My morning was easy today. That’s a seemingly good thing, but today it was quite bittersweet. For months now, the morning routine around our house has centered around the race to get Clyde and Ladybug, our geriatric Dalmatians, outside to go potty. Most days, despite our best efforts, there would be a little mess to clean up, another dog bed to wash, and perhaps a quick bath for one or both dogs. But it was ok. They were sweet dogs doing the best they could while dealing with bodies falling victim to advancing teenage years.
Jim and I had been talking about “it” for a couple of weeks. If you have companion animals, you know the conversation. You bring it up gently, you discuss quality of life. You talk about options, but then it becomes clear that there are no options. We can’t turn back time. We can’t make old legs work again. We can’t wave a magic wand to restore vigor to arthritic joints. We can’t erase the quiet frustration so clearly visible in precious old eyes.
Clyde came to us from the Tulsa Animal Welfare Shelter. I would guess that he was around 11 years old when we got him. Scarring indicated that he had extensive surgery on a back leg at some point in his past. Someone had once cared enough to do this for him. Clyde stayed with us for about three years.
Ladybug was found walking along a busy street in Tulsa by some friends of mine. She was a quiet, gentle girl. Truly a lady in every sense of the word, she was an easy fit into our home and hearts. Ladybug was likely 12 or 13 when she came to us. We had her for nearly two years.
Clyde was a joyful boy…silly at times. Ladybug was dignified and sweet. Neither dog appeared to suffer from any past abuse or neglect, as many people seem to immediately assume of a homeless dog. Both were extremely pleasant dogs.
How these dogs and others like them find themselves in need of a new home in their golden years is something completely beyond my understanding. I cannot for one moment imagine any reason that would cause me to abandon a sweet old companion, but I also know that I can’t criticize when I don’t know the circumstances. Life can take some pretty profound turns at times. We all eventually learn that lesson in one way or another.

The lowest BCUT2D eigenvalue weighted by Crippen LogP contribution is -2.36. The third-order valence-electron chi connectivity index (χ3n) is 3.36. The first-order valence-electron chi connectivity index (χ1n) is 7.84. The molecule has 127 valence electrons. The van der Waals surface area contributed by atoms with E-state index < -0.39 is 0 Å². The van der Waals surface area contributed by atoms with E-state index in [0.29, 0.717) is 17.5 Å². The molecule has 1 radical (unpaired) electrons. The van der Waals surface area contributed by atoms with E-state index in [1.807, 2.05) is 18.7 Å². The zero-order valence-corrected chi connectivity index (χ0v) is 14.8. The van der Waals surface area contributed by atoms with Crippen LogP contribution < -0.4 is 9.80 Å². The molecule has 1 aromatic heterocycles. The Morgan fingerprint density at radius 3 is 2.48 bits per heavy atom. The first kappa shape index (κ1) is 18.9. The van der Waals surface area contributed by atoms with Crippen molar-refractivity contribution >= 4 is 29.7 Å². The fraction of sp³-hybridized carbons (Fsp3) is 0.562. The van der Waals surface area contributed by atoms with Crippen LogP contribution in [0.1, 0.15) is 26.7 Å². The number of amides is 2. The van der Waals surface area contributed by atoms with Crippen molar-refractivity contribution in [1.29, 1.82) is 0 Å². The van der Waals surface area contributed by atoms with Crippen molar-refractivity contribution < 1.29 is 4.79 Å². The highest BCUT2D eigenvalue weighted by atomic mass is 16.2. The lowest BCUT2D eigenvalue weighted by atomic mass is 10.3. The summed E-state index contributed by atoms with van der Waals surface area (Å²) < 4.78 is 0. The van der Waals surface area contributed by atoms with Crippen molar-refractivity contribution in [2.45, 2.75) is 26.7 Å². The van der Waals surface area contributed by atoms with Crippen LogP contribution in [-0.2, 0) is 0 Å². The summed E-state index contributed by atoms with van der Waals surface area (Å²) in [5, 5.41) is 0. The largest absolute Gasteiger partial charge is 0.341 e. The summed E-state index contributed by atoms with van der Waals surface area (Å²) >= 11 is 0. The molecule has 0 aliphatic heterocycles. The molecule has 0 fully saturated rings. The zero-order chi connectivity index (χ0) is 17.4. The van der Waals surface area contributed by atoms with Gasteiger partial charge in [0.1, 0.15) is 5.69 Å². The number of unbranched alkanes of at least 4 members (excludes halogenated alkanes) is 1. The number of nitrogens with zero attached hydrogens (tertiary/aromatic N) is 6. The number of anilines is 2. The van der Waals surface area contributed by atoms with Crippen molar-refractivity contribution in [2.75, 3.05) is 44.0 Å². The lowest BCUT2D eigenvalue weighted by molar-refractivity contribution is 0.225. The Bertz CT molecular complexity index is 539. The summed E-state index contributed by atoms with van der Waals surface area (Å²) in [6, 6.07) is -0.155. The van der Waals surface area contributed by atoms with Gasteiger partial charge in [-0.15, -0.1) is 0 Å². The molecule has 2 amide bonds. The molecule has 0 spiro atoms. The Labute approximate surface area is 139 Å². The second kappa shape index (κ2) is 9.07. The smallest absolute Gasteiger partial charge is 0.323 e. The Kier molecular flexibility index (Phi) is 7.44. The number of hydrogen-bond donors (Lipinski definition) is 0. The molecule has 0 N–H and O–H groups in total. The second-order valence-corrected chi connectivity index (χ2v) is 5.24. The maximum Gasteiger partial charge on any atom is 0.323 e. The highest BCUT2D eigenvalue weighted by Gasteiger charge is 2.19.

Perhaps their owners passed away. Perhaps an owner had to move to a healthcare facility and relatives could not/would not accept responsibility for the dog left behind. I could guess all day. I do feel in my heart, however, that each of these dogs had known loving owners, and in the end, I think I got proof to support that notion.
Both dogs had been in a steady decline for a couple of months. Jim and I made “the decision” and set the appointment. After a couple more days of serious spoiling, we would let the two go together. It seemed fitting really; they had been our little old couple all along.
We have played this scene out more times than I can count. It’s part of the territory when you have taken in homeless dogs as long as we have—especially when you have an affinity for the old guys. This time, however, there was something different. Something so very beautifully different.
Ladybug, who was so riddled with arthritis, slipped out of this life very easily and quietly. She nibbled on a hot dog that I held for her, listened to me and Jim as we told her what a wonderful girl she was, and then, seemingly with a sigh of relief, she was gone.
Clyde too enjoyed a hot dog as our wonderful veterinarian skillfully inserted the needle. At first, as the drug entered his vein, Clyde seemed a bit surprised. Then, as he started to slip away, the most amazing thing happened. He started wagging his tail. Not just a reflex, or a dog showing good-nature to the end. He started vigorously wagging his tail. The kind of wag you see when your own dog is beyond happy to see you. Clyde’s tail wagged with pure joy until his heart beat its last beat.
Jim and I have never seen that happen. My veterinarian has never seen that happen. I am still touched and amazed by that wildly wagging tail. Whatever your belief about what comes next after this life, I am here to tell you that I believe Clyde received a great welcome to the other side. In my heart, I believe that the person who once cared for this funny, spotted boy, came to reclaim a best friend.
We will miss Clyde and Ladybug. Their departure leaves a conspicuous hole in our daily routine, as well as in our hearts and minds. But we won’t dwell on their passing. We loved them dearly, and then it was their time to go. We should all be so lucky to leave this life surrounded by love with a little turkey dog still stuck in your teeth, and with a wagging tail to assure those who remain behind that there is something very grand beyond this existence.
We have people tell us all the time how great we are to take in senior dogs. Trust me when I tell you, we really aren’t that great. We get far more from these dear old souls than we could ever possibly give back in kibble and dog beds. In honor of their memory this morning, I will use my new-found spare time to smile and imagine sweet Ladybug and dear Clyde safe in the arms of those who loved them before.
Who’s to say…?